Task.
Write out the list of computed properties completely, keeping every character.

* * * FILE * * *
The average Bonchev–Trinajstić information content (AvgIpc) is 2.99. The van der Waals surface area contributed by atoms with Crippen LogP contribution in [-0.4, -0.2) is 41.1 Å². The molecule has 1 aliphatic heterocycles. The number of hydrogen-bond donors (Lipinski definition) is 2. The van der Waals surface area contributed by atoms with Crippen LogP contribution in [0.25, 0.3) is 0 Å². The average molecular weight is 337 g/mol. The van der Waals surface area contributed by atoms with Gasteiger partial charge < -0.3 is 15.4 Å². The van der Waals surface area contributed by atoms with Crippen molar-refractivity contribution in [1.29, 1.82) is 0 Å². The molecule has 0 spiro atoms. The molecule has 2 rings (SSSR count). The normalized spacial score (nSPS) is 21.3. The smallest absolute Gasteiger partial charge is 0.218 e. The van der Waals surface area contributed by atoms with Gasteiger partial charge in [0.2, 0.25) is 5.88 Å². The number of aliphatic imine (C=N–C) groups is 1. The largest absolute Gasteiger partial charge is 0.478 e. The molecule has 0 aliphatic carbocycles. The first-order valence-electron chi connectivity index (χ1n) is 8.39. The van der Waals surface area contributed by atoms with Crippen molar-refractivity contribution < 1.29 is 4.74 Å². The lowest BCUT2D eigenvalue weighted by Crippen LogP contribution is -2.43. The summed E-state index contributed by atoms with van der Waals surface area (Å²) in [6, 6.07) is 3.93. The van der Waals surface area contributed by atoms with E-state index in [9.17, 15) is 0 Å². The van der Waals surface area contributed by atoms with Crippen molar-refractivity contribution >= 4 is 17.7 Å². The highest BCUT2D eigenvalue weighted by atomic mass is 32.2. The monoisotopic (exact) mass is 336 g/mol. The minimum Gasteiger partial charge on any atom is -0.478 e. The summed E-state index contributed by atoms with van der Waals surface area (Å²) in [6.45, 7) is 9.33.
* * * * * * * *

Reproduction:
The average Bonchev–Trinajstić information content (AvgIpc) is 2.99. The van der Waals surface area contributed by atoms with Crippen LogP contribution in [-0.4, -0.2) is 41.1 Å². The molecule has 1 aliphatic heterocycles. The number of hydrogen-bond donors (Lipinski definition) is 2. The van der Waals surface area contributed by atoms with Crippen LogP contribution in [0.25, 0.3) is 0 Å². The average molecular weight is 337 g/mol. The van der Waals surface area contributed by atoms with Gasteiger partial charge < -0.3 is 15.4 Å². The van der Waals surface area contributed by atoms with Crippen molar-refractivity contribution in [1.29, 1.82) is 0 Å². The molecule has 0 spiro atoms. The molecule has 2 rings (SSSR count). The normalized spacial score (nSPS) is 21.3. The smallest absolute Gasteiger partial charge is 0.218 e. The van der Waals surface area contributed by atoms with Gasteiger partial charge in [0.2, 0.25) is 5.88 Å². The number of aliphatic imine (C=N–C) groups is 1. The largest absolute Gasteiger partial charge is 0.478 e. The molecule has 0 aliphatic carbocycles. The first-order valence-electron chi connectivity index (χ1n) is 8.39. The van der Waals surface area contributed by atoms with Crippen molar-refractivity contribution < 1.29 is 4.74 Å². The lowest BCUT2D eigenvalue weighted by Crippen LogP contribution is -2.43. The summed E-state index contributed by atoms with van der Waals surface area (Å²) in [6, 6.07) is 3.93. The van der Waals surface area contributed by atoms with E-state index in [9.17, 15) is 0 Å². The van der Waals surface area contributed by atoms with Crippen molar-refractivity contribution >= 4 is 17.7 Å². The highest BCUT2D eigenvalue weighted by atomic mass is 32.2. The monoisotopic (exact) mass is 336 g/mol. The minimum Gasteiger partial charge on any atom is -0.478 e. The summed E-state index contributed by atoms with van der Waals surface area (Å²) in [6.45, 7) is 9.33.